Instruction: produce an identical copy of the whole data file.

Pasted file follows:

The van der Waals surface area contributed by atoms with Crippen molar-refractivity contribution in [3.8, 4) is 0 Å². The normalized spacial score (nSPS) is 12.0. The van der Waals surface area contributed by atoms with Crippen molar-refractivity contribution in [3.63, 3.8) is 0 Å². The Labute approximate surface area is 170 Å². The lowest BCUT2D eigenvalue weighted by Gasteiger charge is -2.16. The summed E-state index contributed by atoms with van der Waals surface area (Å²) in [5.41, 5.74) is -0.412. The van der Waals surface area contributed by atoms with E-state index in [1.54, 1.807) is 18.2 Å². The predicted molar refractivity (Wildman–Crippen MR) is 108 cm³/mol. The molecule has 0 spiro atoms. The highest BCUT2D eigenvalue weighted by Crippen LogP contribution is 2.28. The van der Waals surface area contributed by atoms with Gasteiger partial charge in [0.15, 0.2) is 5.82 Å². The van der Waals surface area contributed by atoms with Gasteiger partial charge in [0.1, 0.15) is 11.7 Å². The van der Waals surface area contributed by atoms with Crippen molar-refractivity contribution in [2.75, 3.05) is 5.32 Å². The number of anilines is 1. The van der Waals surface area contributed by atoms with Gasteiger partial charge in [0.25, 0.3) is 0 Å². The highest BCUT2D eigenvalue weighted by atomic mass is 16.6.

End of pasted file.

The van der Waals surface area contributed by atoms with Crippen molar-refractivity contribution in [3.8, 4) is 0 Å². The normalized spacial score (nSPS) is 12.0. The van der Waals surface area contributed by atoms with Crippen molar-refractivity contribution in [3.63, 3.8) is 0 Å². The Labute approximate surface area is 170 Å². The lowest BCUT2D eigenvalue weighted by Gasteiger charge is -2.16. The summed E-state index contributed by atoms with van der Waals surface area (Å²) in [5.41, 5.74) is -0.412. The van der Waals surface area contributed by atoms with E-state index in [1.54, 1.807) is 18.2 Å². The predicted molar refractivity (Wildman–Crippen MR) is 108 cm³/mol. The molecule has 0 spiro atoms. The highest BCUT2D eigenvalue weighted by Crippen LogP contribution is 2.28. The van der Waals surface area contributed by atoms with Gasteiger partial charge in [0.15, 0.2) is 5.82 Å². The van der Waals surface area contributed by atoms with Gasteiger partial charge in [0.1, 0.15) is 11.7 Å². The van der Waals surface area contributed by atoms with Crippen molar-refractivity contribution in [2.75, 3.05) is 5.32 Å². The number of anilines is 1. The van der Waals surface area contributed by atoms with Gasteiger partial charge in [0.25, 0.3) is 0 Å². The highest BCUT2D eigenvalue weighted by atomic mass is 16.6.